Angioedema is described throughout the internet and medical research as an allergic response with a rapid swelling just below the surface level of the skin and tissues of the nose, mouth and digestive/pulmonary tracts. Angioedema mostly affects the face, airway, hands and feet. However, Angioedema can occur anywhere on the body and areas exposed to cold internally.
Where the swelling obstructs the airway leading to breathing issues, Epinephrine treatment and followup with a physician is recommended. In the case of hereditary angioedema, treatment with epinephrine has not been shown to be helpful.
In areas where swelling is minimal, the urticarial looking reaction has not itching. This is because there are no nerve endings in the deep layers of tissues where the reaction occurs. Another differentiation from urticaria is that once the lesions resolve, usually within 24 hours, a watermark effect is left behind. This is soft tissue scarring below the surface of the skin. The scarring can last from 24 to 48 hours. Once cleared up no lasting effects remain.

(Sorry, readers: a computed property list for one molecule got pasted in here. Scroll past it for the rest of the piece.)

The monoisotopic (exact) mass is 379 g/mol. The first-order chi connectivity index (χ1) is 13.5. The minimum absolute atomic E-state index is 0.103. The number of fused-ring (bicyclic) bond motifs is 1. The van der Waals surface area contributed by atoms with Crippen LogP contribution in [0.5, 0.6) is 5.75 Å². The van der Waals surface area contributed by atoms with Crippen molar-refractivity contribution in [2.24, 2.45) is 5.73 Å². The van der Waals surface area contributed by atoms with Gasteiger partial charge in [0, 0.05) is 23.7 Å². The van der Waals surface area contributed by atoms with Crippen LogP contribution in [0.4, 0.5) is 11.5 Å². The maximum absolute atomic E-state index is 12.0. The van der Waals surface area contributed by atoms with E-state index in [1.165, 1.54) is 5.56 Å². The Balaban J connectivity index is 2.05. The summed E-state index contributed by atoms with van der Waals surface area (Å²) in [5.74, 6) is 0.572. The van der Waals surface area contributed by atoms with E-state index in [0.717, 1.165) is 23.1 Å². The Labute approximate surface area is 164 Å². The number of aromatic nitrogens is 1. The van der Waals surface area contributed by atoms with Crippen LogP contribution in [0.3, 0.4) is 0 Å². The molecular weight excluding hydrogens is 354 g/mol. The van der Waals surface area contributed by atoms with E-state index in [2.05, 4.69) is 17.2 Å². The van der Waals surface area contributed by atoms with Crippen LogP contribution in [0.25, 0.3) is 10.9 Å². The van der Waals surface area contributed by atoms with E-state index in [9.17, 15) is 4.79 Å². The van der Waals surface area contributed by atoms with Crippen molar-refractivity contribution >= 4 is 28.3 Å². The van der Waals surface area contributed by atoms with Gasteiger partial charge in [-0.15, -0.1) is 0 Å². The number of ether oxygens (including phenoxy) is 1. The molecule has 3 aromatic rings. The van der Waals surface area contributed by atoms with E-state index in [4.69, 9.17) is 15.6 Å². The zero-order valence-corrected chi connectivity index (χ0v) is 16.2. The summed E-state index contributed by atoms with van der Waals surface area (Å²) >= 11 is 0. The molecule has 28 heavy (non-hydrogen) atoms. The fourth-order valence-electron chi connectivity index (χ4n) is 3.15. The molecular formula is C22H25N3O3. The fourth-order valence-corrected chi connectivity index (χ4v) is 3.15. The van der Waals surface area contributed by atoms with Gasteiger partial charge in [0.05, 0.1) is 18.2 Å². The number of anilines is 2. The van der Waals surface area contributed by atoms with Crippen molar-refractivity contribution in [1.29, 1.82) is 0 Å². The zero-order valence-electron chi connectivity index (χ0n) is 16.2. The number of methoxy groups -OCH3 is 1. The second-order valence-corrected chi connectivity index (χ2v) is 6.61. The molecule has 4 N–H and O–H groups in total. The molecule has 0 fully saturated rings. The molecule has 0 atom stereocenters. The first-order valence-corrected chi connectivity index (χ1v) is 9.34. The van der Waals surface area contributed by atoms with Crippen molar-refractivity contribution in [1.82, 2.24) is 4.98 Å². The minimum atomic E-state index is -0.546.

Angioedema can also occur in the digestive tract. This is seen following consumption of cold drinks or food which lead to nausea, vomiting and/or diarrhea within an hour or two of consumption.
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